USC receiver Marqise Lee takes a break during a practice at Howard Jones… (Luis Sinco / Los Angeles…)
And for Christmas, Marqise Lee gives us his smile.
It’s a breathtaking smile, a constant glow both impish and welcoming, his mouth curling out and eyes lighting up into quite possibly the shiniest holiday ornament on the Los Angeles sports landscape.
The smile is his gift. It is also his sword.
“You know that guy in the movie ‘Platoon’ who keeps smiling and laughing even as they keep shooting him?” said Armando Flores, one of Lee’s former foster parents. “That’s Marqise.”
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The smile has come to symbolize the jaw-dropping football feats of this USC sophomore, who was voted the nation’s best wide receiver while becoming a favorite for next year’s Heisman Trophy. Yet to those who know him best, the smile is less about stardom than self-defense.
“He smiles so much, you never know what is wrong with him,” said his younger sister Stacy Lee. “I guess he doesn’t want to show anybody his pain.”
You see the smile. What you don’t see are the seven tattoos, high on his arm and shoulders so they’ll be hidden by a shirt, the ink of his grief. There is a tattoo for the deaf mother who was ordered to relinquish custody when he was a child. There is a tombstone tattoo for the brother who was murdered by a rival gang who shot him five times in the back. There is a praying hands tattoo for, among other things, the brother who is serving time in a Mississippi jail for attempted murder.
“People say things happen for a reason; well, I’m not trying to hear all that,” Lee said. “I don’t care about any reasons, some things just shouldn’t happen.”
You see the smile. What you don’t see is Lee dropping to his knees in a crowded end zone before every game and making the sign of the cross seven times, once for each member of his family and support system. He prays long and hard for the group that inspired his unusually selfless Twitter handle, @TeamLee1.
“If you notice, I’m always one of the last guys to leave the end zone,” he said. “I’m praying for the safety of a lot of people.”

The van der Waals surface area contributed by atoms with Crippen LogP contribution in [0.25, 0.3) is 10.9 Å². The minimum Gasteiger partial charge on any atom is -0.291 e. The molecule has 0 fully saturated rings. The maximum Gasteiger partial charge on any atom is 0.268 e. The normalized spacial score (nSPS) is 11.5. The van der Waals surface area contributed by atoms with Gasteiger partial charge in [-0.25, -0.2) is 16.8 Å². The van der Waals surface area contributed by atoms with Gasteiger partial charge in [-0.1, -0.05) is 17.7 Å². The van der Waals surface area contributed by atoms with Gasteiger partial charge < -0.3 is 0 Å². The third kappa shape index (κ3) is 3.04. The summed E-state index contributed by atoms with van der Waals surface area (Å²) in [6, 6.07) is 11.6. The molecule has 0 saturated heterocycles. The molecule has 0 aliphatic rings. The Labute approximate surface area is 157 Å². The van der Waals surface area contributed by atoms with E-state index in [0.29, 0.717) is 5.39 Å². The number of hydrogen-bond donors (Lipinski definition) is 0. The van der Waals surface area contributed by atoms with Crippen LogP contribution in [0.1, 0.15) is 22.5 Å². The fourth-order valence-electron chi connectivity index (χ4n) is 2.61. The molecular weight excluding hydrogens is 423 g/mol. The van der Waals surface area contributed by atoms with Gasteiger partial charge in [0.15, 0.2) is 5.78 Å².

You see the smile. What you don’t see is Lee sleeping on the couch at his Inglewood home, or sleeping on the floor next to Robert Woods’ bed in his campus house, or sleeping almost anywhere but on his own bed in his own room. After being tossed between foster homes and cheap hotels while growing up in South Los Angeles, Lee can best rest when he’s literally surrounded by family and friends.
“He’s got a bed, but he doesn’t use the bed,” said Steve Hester, whose family informally adopted Lee during high school. “After all he’s been through, he likes to spend his time in the middle of people who love him.”
You see the smile, but you didn’t see him in the visitors’ locker room after this fall’s 39-36 loss in Arizona. Lee had just completed one of the greatest games for a wide receiver in NCAA history, with a Pac-12 Conference-record 345 yards receiving, 469 all-purpose yards and two touchdowns. But he couldn’t haul down a potential Hail Mary touchdown pass on the game’s final play. Even though the ball was batted away in the end zone, he considered it a personal failure.
He crumpled to the ground and wept. He continued weeping as he walked off the field. He staggered into the locker room and punched a mirror, cutting his arm. He disappeared into a back room where he continued to loudly weep and moan while Coach Lane Kiffin was attempting to give his postgame speech.
The coach finished talking, walked back to console Lee, and told him he wasn’t required to meet with the media.
“It’s OK, coach, I got this,” Lee said.
Just like that, Lee turned on a switch, walked confidently out of the locker room, took his place in front of a concrete stadium wall, and addressed a scrum of reporters with phrases like, “I don’t care about the stats. ... The main focus is actually winning the game.”
Kiffin remembered those words such that he scrawled them on a white board in the team’s locker room. I remembered only the stunningly quick return of Lee’s smile, and so I recently asked him about it.
“When I was little, I used to dream of living in one place,” Lee said. “Now I’ve got a home on a football field with more than 100 brothers. ... If that doesn’t make you smile, nothing will.”
When Marqise Lee says, “I’ll be home for Christmas,” he’s talking about a stocking full of addresses.
He will climb into his 1996 Impala on Christmas morning, leave his rented home near USC and drive through South Los Angeles streets whose cluttered and cracked narrative matches his own.